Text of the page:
2019 NFL Offseason: Kansas City Chiefs

Kansas City Chiefs (Last Year: 12-4)

2019 NFL Season Preview:

Veteran Additions:
RB Carlos Hyde, DE Frank Clark, DE/OLB Alex Okafor, ILB Damien Wilson, CB Bashaud Breeland, S Tyrann Mathieu.
Early Draft Picks:
WR/KR Mecole Hardman, S Juan Thornhill, DT Khalen Saunders. Chiefs Rookie Forecast
Offseason Losses:
RB Spencer Ware, WR Kelvin Benjamin, C Mitch Morse, DE/DT Allen Bailey, DE/OLB Dee Ford, DE/OLB Justin Houston, CB Steven Nelson, S Eric Berry.

2019 Kansas City Chiefs Offense:
Andy Reid is an amazing coach when it comes to developing quarterbacks. He has transformed pedestrian signal-callers into capable ones (A.J. Feeley), capable players into good quarterbacks (Alex Smith, Jeff Garcia), and good ones into Pro Bowlers (Donovan McNabb). Reid had never worked with a dynamic talent like Patrick Mahomes prior to selecting him No. 10 overall in the 2018 NFL Draft. The results followed the trajectory of Reid’s other quarterbacks. Mahomes won the MVP award in 2018 despite being a first-year starter. Mahomes threw for 5,097 yards, a ridiculous 50 touchdowns and only 12 interceptions. He completed 66 percent of his passes and averaged 8.8 yards per attempt. He also was a potent threat as a rusher.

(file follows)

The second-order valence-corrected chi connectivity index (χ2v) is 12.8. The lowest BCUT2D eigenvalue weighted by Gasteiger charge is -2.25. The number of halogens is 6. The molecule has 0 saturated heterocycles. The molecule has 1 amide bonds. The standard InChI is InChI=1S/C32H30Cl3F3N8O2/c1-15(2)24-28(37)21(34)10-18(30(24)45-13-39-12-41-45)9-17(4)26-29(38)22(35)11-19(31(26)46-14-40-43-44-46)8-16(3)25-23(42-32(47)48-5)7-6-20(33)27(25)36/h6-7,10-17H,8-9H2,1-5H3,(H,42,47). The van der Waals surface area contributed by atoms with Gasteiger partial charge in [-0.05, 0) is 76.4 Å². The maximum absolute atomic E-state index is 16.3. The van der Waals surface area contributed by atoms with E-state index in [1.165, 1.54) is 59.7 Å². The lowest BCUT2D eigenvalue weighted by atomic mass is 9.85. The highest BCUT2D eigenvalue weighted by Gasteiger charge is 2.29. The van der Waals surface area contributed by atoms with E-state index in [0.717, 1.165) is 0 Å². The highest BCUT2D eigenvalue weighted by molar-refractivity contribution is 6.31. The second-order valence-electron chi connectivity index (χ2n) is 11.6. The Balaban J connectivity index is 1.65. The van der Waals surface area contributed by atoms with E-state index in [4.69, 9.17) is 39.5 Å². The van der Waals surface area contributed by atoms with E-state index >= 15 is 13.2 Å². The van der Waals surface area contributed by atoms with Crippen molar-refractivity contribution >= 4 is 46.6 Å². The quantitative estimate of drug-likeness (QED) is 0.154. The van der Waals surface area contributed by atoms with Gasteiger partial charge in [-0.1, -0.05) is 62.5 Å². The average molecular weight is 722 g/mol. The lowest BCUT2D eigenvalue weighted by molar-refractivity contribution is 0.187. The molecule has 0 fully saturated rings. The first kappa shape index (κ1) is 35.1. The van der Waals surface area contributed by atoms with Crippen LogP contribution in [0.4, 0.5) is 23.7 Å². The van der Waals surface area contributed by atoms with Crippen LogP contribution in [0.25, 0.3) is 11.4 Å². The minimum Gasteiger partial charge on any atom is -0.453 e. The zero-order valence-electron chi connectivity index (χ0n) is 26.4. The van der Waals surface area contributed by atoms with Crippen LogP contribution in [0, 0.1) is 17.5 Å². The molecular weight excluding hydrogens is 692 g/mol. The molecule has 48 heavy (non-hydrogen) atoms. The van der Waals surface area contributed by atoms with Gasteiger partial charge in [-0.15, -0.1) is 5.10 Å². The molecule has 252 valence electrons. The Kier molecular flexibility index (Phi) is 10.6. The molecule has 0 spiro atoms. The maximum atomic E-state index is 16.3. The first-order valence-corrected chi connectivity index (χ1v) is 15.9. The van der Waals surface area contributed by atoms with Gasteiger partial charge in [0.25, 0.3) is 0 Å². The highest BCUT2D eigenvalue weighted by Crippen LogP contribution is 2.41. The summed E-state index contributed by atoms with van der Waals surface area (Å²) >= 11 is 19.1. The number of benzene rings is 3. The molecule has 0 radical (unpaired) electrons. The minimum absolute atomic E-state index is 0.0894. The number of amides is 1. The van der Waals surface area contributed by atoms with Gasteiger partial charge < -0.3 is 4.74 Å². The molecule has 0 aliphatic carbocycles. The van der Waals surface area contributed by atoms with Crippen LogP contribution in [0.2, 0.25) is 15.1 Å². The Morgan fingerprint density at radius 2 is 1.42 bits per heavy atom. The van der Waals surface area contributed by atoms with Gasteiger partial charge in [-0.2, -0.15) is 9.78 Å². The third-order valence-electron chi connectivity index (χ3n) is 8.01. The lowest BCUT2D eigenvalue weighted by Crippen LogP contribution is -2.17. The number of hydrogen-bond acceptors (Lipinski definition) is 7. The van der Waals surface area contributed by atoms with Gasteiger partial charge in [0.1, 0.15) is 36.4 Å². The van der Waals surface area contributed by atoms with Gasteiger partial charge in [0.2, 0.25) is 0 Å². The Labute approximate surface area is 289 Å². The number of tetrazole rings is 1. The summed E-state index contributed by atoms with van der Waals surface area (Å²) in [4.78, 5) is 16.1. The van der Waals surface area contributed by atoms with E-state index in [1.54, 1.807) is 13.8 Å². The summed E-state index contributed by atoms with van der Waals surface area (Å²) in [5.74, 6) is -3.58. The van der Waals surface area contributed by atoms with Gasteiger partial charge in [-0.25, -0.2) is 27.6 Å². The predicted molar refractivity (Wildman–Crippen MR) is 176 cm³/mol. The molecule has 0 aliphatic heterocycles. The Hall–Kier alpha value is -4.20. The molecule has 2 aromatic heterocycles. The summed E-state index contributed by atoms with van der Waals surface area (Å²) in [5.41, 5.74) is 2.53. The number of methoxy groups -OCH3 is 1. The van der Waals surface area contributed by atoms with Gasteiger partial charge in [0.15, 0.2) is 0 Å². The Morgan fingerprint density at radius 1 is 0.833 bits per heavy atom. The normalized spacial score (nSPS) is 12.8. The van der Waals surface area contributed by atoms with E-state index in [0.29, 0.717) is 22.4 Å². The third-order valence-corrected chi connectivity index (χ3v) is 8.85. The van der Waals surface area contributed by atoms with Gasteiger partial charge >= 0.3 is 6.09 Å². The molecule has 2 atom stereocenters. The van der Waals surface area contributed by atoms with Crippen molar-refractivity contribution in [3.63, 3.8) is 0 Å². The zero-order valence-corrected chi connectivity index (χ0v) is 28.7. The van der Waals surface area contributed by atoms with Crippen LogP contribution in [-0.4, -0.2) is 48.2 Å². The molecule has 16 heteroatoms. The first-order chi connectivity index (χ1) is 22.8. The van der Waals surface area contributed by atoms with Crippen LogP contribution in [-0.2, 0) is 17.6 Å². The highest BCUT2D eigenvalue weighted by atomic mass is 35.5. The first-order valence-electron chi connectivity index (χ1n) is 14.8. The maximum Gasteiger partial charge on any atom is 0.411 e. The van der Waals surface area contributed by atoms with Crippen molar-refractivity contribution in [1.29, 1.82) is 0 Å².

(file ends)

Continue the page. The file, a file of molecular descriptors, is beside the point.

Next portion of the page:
Mahomes won MVP mostly due to his superb talent and coaching, but it also helped that he had stellar weapons to work with. Travis Kelce, in the wake of Rob Gronkowski’s regression, emerged as the best tight end in the NFL. Tyreek Hill was a prolific threat, catching 87 passes for 1,479 yards and 12 touchdowns. Meanwhile, running back Kareem Hunt served as a dangerous threat as both a runner and a receiver out of the backfield. With all of these weapons, the Chiefs scored 30 or more points 13 times last year, including the playoffs.